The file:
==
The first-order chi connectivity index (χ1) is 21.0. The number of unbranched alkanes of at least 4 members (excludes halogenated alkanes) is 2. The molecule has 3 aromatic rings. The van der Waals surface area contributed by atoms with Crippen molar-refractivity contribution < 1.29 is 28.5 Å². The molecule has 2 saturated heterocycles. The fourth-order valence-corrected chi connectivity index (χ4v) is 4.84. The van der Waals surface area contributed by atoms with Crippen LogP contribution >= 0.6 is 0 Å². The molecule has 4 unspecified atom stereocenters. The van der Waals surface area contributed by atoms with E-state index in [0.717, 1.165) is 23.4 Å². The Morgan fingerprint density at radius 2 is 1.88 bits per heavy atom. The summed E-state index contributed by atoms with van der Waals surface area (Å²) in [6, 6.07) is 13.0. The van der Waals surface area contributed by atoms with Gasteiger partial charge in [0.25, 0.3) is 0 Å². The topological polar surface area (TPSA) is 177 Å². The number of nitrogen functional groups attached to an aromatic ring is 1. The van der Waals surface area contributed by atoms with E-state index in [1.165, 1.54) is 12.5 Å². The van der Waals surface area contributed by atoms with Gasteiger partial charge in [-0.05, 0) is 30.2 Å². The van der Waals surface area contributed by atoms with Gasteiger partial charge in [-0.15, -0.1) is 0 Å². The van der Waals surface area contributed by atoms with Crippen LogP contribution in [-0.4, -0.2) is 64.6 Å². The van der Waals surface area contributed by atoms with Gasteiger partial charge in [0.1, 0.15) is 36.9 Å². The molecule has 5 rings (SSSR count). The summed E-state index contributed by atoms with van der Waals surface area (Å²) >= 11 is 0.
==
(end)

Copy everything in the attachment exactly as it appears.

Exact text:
The first-order chi connectivity index (χ1) is 21.0. The number of unbranched alkanes of at least 4 members (excludes halogenated alkanes) is 2. The molecule has 3 aromatic rings. The van der Waals surface area contributed by atoms with Crippen molar-refractivity contribution < 1.29 is 28.5 Å². The molecule has 2 saturated heterocycles. The fourth-order valence-corrected chi connectivity index (χ4v) is 4.84. The van der Waals surface area contributed by atoms with Crippen LogP contribution >= 0.6 is 0 Å². The molecule has 4 unspecified atom stereocenters. The van der Waals surface area contributed by atoms with E-state index in [0.717, 1.165) is 23.4 Å². The Morgan fingerprint density at radius 2 is 1.88 bits per heavy atom. The summed E-state index contributed by atoms with van der Waals surface area (Å²) in [6, 6.07) is 13.0. The van der Waals surface area contributed by atoms with Gasteiger partial charge in [0.25, 0.3) is 0 Å². The topological polar surface area (TPSA) is 177 Å². The number of nitrogen functional groups attached to an aromatic ring is 1. The van der Waals surface area contributed by atoms with E-state index in [1.165, 1.54) is 12.5 Å². The van der Waals surface area contributed by atoms with Gasteiger partial charge in [-0.05, 0) is 30.2 Å². The van der Waals surface area contributed by atoms with Gasteiger partial charge in [-0.15, -0.1) is 0 Å². The van der Waals surface area contributed by atoms with Crippen LogP contribution in [-0.4, -0.2) is 64.6 Å². The van der Waals surface area contributed by atoms with Gasteiger partial charge in [0.1, 0.15) is 36.9 Å². The molecule has 5 rings (SSSR count). The summed E-state index contributed by atoms with van der Waals surface area (Å²) >= 11 is 0.